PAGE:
U.S. online retail sales likely to surpass $1 trillion by 2027
U.S. online retail sales will surpass $1 trillion by 2027 compared with $445 billion this year, according to a forecast by business advisory firm FTI Consulting Inc (FCN.N), as more Americans move away from brick-and-mortar stores. Online sales will grow at a compound annual rate of 12 percent through 2020 and at a relatively moderate 9 percent over the next decade, according to the report released on Tuesday. Purchases made online accounted for 12 percent of total U.S. retail sales and 50 percent of total sales growth in the past year, according to the study. FTI said Amazon.com Inc’s (AMZN.O) total share of these online sales is likely to increase to 53 percent by 2027 from 34 percent in 2016. This means Amazon’s share would represent nearly 12 percent of U.S. retail sales by 2027 compared with 4 percent at present. This year, stronger online business is once again expected to boost total sales for the U.S. holiday season, a period which typically accounts for 20 to 40 percent of annual sales for many retailers.
German investor morale buoyed by flush order books
Flush order books and solid output figures boosted morale among German investors in October, the ZEW research institute said on Tuesday, suggesting a strong phase of growth in Europe’s biggest economy has further to run. The Mannheim-based institute’s monthly economic sentiment index rose to 17.6 from 17.0 in September. While that missed analysts’ expectations, the ZEW said the fact that inflation had risen and was expected to rise further was a positive signal. “(This)… equally points towards a positive economic development in Germany,” said ZEW President Achim Wambach. Rising price pressures also made a change in the European Central Bank’s ultra-loose monetary policy more likely, he said. The ECB is due to decide in October whether to extend its stimulus program into next year. Sources have told Reuters it was likely to extend the purchases but reduce their size. But its President Mario Draghi cautioned on Friday that the euro zone continued to need substantial monetary stimulus as inflation had not yet risen sufficiently.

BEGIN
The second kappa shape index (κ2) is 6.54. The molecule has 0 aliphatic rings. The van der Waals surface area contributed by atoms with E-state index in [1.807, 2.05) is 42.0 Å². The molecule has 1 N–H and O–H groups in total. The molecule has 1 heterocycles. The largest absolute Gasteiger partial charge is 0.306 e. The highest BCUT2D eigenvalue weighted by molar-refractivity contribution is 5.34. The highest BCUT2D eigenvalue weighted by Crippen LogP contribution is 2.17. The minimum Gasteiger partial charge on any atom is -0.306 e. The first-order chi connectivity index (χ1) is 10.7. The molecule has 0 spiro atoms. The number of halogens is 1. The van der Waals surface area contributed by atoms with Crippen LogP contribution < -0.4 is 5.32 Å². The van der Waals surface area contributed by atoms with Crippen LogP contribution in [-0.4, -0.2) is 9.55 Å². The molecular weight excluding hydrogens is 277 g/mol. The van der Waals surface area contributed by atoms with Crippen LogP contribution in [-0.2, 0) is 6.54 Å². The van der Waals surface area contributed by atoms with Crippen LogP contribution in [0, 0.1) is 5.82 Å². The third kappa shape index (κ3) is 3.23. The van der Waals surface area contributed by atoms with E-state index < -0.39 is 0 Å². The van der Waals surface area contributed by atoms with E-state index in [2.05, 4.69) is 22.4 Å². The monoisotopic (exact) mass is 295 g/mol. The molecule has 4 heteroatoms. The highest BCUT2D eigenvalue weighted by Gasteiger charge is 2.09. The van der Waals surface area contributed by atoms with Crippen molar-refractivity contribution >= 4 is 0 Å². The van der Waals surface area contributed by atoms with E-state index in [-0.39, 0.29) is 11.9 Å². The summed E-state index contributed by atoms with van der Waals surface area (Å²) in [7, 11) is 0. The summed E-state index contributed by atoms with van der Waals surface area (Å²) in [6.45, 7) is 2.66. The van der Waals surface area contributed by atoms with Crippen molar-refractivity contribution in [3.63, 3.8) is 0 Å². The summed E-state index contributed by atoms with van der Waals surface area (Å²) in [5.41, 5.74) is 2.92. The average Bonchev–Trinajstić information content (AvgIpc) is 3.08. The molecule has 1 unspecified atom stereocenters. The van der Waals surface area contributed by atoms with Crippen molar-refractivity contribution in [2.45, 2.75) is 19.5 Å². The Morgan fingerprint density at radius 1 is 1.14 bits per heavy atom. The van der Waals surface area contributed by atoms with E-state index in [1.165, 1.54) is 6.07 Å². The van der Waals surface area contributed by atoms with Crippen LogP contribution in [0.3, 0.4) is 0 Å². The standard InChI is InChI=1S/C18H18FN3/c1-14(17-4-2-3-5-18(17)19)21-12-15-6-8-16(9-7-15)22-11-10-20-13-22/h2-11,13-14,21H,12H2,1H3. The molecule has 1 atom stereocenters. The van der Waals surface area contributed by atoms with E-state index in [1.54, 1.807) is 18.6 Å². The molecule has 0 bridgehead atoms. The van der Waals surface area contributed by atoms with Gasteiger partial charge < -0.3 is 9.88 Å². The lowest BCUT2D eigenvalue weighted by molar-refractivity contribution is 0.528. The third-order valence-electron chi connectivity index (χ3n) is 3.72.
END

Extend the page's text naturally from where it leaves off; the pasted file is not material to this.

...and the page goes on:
As China’s leaders gather, market reform hopes fade
President Xi Jinping’s rule in China has been marked by a muscular stance in many areas – from corruption to foreign policy – but investors and business leaders hoping that the nation’s most powerful leader in decades will drive market reforms are girding for disappointment. As he gears up for his second term, hoped-for market liberalization is increasingly being viewed as secondary to Xi’s state-centered approach to economic policy and his focus on stability. The Communist Party Congress beginning on Wednesday in Beijing is expected to see Xi consolidate his power and is unlikely to see a change in his priorities. Party spokesman Tuo Zhen told reporters at a briefing on Tuesday that China will persist with opening up and expanding market access. But foreign executives and analysts question whether these kinds of comments will mean a lot on the ground. “I don’t see market opening coming. It’s all about discipline and control,” said one senior China-based American executive, who declined to be identified. China’s State Council Information Office referred questions on market reforms to the country’s economic planning agency, the National Development and Reform Commission, which did not respond to a faxed request for comment.